TOPEKA - Weather forecasts show bitterly cold temperatures and several inches of snow are expected in areas across the state from today to Monday night. The Kansas Department of Transportation encourages the public to limit travel because these conditions can be dangerous for motorists as well as cause issues for highway workers who are working to clear the roads.

For motorists who get stuck, frost bite can happen much quicker with the cold air and wind chills, especially for those not prepared. Making sure a winter supply kit is fully stocked in all vehicles is important. A few basic items include blankets, flashlight, batteries, snacks, water, first-aid kit, ice scraper, jumper cables and sand/kitty litter for traction.

“For the safety of both motorists and our workers, we would encourage the public to limit travel,” said KDOT Emergency Management Coordinator Jim Frye. “These conditions can be life-threatening for travelers.”

With the extremely low temperatures, dry snow will likely blow across the roadways with wind gusts of 20 mph or more predicted during this time. Blowing snow also can reduce visibility even more at night.

“Crews will clear the highways, but winds will blow the snow back, making it more difficult and time consuming for our crews to do their jobs efficiently,” Frye said.

Due to the extreme cold, the effectiveness of liquid salt brines and granular salts is diminished significantly and hinders the melting process on bridges and roadways. In addition, any snow or ice melting that does occur could result in refreeze within minutes.

Please check local weather forecasts regularly for updates and changes. Check KDOT’s traveler information website, KanDrive, that is updated 24/7 for current Kansas road conditions. The website is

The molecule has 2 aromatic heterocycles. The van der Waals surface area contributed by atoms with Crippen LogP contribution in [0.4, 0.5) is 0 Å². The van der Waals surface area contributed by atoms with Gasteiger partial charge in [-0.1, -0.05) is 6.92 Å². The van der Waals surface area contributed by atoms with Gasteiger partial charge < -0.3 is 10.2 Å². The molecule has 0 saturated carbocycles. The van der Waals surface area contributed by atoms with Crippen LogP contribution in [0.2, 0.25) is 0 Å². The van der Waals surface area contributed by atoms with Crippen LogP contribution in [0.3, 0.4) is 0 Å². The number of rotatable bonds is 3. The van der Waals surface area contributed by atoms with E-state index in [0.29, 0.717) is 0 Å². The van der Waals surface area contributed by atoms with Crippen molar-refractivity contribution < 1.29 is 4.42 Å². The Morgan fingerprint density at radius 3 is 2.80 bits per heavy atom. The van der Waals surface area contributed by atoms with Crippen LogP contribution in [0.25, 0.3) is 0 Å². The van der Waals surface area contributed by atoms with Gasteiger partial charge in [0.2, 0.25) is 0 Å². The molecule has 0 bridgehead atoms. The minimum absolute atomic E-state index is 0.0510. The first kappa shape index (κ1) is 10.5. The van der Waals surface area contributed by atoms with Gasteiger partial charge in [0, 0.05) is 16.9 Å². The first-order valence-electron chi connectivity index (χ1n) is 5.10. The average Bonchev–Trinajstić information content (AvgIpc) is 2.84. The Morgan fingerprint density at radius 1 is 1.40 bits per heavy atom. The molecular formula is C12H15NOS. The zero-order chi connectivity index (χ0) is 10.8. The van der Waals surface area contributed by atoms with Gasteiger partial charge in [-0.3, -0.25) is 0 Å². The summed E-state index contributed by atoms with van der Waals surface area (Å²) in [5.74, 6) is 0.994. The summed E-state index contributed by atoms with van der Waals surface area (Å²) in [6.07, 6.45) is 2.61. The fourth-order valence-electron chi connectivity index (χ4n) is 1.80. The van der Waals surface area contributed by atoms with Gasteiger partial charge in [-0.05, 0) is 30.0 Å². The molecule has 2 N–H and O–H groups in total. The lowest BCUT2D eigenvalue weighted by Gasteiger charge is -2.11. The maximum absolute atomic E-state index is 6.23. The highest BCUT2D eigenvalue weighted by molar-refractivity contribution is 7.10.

Be prepared

Pepare yourself and your family, your companion animals, and livestock to ensure a plan is in place.

“During extremely cold weather or winter storms, staying warm and safe can be a challenge,” Gov. Laura Kelly said. “Winter storms can bring cold temperatures, power failures, loss of communication services, and icy roads. It is never too late to prepare your home and your car before a winter storm hits and keep yourself and your loved ones safe.”

Assemble an emergency kit for your home that includes a battery-operated radio, a flashlight and extra batteries, extra blankets and warm clothing, food that you can open and prepare easily, and plenty of clean drinking water (at least one gallon per person per day), in case water supply lines are compromised.

Keep an emergency supply kit in your car with these automobile extras: jumper cables, flares or reflective triangle, ice scraper, car cell phone charger, blanket, map, and cat litter or sand (for better tire traction).

Avoid travel if you can. 

For a complete list of items for an emergency kit for your home and vehicle, go to

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